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Ophthalmic Medical Technology
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Ophthalmic Medical Technology

Your eyes. Most everything you have ever learned, came to you through your eyes. Like many of us, you probably take your vision for granted; most people see clearly without thinking about it. Unfortunately, for millions of Americans, poor vision is a daily way of life.

Who is responsible for keeping you in sight? There are three trained professionals, known as the three 'O's of eyecare: the Ophthalmologist (M.D.), is a medical doctor specialty trained in diseases and surgery of the eyes, and uses medications, lasers, and surgery to correct vision. The Optometrist (O.D.), is a doctor who can examine, diagnose, and treat disorders of vision, including the fitting of eyeglasses and contacts. The Optician is trained to grind corrective lenses, fabricate, and dispense eyewear to correct deficiencies in vision including nearsightedness, farsightedness and astigmatism.

These professionals cannot evaluate and treat patients without highly trained medical assistants and technicians. The Joint Commission on Allied Health Personnel in Ophthalmology, certifies three levels of ophthalmic medical technicians, the Certified Ophthalmic Assistant (COA®), the Certified Ophthalmic Technician (COT®) and the Certified Ophthalmic Medical Technologist (COMT®), with further training, these certified technicians can also become certified as an Ophthalmic Surgical Assistant who works with the M.D. Ophthalmologist in the operating room.

A career in vision is one of the most satisfying and rewarding you could choose. The patients are happy, they get better, the hours are reasonable and the pay is great. Sure, there is a lot to learn. But the study of vision is an amazing and exciting endeavor that will keep you stimulated, fascinated, and engaged for life. How do you enter the field? Palm Beach State College is one of a select group of higher educational institutions to offer the Associate in Science Degree in Ophthalmic Medical Technology. This limited access program requires a separate application, which you can download from this site. Read the requirements for admission and start on your road to success.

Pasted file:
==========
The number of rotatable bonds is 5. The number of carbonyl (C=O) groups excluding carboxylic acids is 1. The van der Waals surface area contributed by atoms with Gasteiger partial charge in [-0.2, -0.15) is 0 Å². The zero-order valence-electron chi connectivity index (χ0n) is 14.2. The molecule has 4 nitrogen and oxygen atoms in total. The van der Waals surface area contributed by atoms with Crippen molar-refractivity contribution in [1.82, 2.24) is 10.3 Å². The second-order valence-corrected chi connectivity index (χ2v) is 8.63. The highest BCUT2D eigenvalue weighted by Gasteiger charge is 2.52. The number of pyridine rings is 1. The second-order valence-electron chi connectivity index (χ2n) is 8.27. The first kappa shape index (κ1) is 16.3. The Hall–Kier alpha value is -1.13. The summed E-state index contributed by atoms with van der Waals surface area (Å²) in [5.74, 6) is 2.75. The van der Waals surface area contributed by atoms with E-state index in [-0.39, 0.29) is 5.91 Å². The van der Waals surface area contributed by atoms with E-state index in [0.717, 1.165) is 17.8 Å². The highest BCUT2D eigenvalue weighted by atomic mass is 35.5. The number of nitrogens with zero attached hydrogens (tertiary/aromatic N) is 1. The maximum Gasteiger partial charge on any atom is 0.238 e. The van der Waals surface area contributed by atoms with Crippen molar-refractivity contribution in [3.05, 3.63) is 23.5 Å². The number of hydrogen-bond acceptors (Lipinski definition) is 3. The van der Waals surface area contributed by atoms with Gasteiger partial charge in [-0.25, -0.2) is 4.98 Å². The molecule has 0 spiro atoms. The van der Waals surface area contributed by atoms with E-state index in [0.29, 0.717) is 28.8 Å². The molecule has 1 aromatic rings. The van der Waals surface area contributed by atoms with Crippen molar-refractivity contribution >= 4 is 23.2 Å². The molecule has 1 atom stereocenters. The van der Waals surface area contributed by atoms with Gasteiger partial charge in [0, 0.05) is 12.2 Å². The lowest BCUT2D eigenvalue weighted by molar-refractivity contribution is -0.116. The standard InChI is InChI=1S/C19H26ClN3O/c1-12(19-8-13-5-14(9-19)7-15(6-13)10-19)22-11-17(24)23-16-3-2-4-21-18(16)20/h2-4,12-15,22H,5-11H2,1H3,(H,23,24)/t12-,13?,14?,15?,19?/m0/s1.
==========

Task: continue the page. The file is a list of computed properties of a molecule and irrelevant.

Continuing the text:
Ophthalmology derives its name from the Greek "ophthalmos," meaning, "the science of eyes." It is the field of medicine that specializes in the medical and surgical treatment of eye disease. The Ophthalmic Medical Technologist assists the M. D. Ophthalmologist, eye physician and surgeon, in the evaluation of vision and treatment of patients with disorders of the eyes.

Palm Beach State College is one of a limited number of institutions that offers an Associate of Science degree in Ophthalmic Medical Technology. The program's 24 month, college-level, competency-based curriculum, consists of classroom experience combined with hands-on specialized training. Students develop technical proficiency through extensive clinical internships under the supervision of a Board-Certified and licensed M. D. Ophthalmologist, including training in our own state-of-the-art medical clinic, combined with practical experience in local ophthalmic practices, clinics, and hospitals.

Duties of an OMT

Certified Ophthalmic Technologists (COAs, COTs, and COMTs) work closely with an M.D. Ophthalmologist in a medical practice. They apply their knowledge of the evaluation of the ophthalmic patient with medical and surgical eye disorders by using their medical skills and high technology, specialized, diagnostic visual testing instrumentation.